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  • This may not look that scary, but in 1896, the special effects broke ground.

  • This is Georgesliès' "Le Manoir du Diable", and it's credited as the very first horror movie.

  • These days, horror films are more popular than ever, defining an era of cinematic fears and obsessions.

  • But what lies beneath the surface of these sinister films is a formula guaranteed to make you squirm.

  • We have the facts.

  • There are certain rules that one must abide by in order to successfully survive a horror movie.

  • For instance, number one:

  • It begins with sound.

  • Filmmakers rely on disturbing soundtracks to heighten suspense and terror.

  • You may have heard the waterphone, a slicing sound that sends shivers down the spine, or the theremin, the defining sound of many 1950s horror movies.

  • Researchers discovered that harsh sounds used in horror soundtracks imitate the screams of scared animals.

  • These nonlinear sounds range from the distorted notes of a trumpet blown too hard to a stereo that is cranked up to 11.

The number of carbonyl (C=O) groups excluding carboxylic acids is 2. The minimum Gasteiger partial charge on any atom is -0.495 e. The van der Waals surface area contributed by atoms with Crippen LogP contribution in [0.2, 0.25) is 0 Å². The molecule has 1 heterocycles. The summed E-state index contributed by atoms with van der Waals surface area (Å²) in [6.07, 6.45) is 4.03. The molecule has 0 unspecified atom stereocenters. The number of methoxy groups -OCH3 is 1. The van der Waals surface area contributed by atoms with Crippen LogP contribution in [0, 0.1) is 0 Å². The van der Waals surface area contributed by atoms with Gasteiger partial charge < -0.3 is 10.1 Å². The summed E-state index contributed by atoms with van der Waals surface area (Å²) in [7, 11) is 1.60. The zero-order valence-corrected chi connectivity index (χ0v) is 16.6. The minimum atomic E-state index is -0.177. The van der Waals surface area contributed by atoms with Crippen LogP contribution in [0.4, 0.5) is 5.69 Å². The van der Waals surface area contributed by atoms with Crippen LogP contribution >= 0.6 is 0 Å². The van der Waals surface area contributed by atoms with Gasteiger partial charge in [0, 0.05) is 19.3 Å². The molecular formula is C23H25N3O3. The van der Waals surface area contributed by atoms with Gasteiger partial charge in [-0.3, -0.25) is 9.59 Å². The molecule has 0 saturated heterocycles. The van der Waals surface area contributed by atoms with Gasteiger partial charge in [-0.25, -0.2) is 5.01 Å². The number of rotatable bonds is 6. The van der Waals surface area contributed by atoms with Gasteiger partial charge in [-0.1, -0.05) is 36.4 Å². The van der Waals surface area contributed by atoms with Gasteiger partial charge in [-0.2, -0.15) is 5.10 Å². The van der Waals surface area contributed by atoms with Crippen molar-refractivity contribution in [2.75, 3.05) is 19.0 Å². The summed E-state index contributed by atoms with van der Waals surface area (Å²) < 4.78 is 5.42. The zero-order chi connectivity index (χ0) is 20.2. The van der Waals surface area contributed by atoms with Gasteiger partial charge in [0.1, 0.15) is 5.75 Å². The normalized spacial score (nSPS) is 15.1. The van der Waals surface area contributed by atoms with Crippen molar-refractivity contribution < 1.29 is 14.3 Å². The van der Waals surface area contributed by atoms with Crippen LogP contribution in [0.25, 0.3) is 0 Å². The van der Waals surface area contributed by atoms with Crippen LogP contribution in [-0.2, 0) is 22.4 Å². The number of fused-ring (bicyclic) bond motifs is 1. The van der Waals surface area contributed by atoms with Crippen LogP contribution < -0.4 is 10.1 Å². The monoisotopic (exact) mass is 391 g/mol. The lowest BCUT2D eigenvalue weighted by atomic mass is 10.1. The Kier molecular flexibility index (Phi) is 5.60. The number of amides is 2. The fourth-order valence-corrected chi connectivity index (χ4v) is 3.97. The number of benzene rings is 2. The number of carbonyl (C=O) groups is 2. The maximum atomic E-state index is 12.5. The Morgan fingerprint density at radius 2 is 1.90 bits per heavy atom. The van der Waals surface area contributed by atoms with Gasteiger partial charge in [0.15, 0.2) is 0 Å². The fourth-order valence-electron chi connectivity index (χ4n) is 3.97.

• Next, we have a technique that's used in almost every horror movie.

  • It's when a character feel like they're safe, but within seconds, are suddenly attacked by the film's monster.

  • Hello.

  • The jump scare.

  • Now, for a different perspective.

  • How does this angle make you feel?

  • Come and play with us, Danny.

  • Low angles are used to invoke fear in the audience.

  • How about this one?

  • Extreme close-ups that only show part of an object or a character's face are used to create an intense mood.

  • And this?

  • Oblique or canted angles, when the camera is tilted, suggest imbalance or instability.

  • This is often used as a point-of-view shot.

  • And then you have the handheld shot, a kind of shaky cam that makes the viewer feel a little unstable and out of control.

  • It also injects a scene with a sense of immediacy with the audience.

  • But the biggest trick of all is what's happening in your brain.

  • When we get scared, our body goes on high alert, a biological response to possible danger, and we snap into survival mode: Fight or flight.

  • But when we watch a scary movie, your brain knows that we're not actually threatened.

  • Instead, the dopamine released from your brain becomes euphoric, which means, "Hey, I'm terrified right now, and I like it."

  • So, if you are a horror movie fan, you're actually a sedentary adrenaline junkie.

  • Go ahead and put that on your resume.

  • The more fear, worry, and anxiety you feel, the more you like it.

  • Finally, there's a sense of catharsis once the movie's over.

  • People like the feeling of danger and fear during the film and a sense of accomplishment and survival once it's over.

  • This is almost over.

  • So you're probably safe now.

This may not look that scary, but in 1896, the special effects broke ground.

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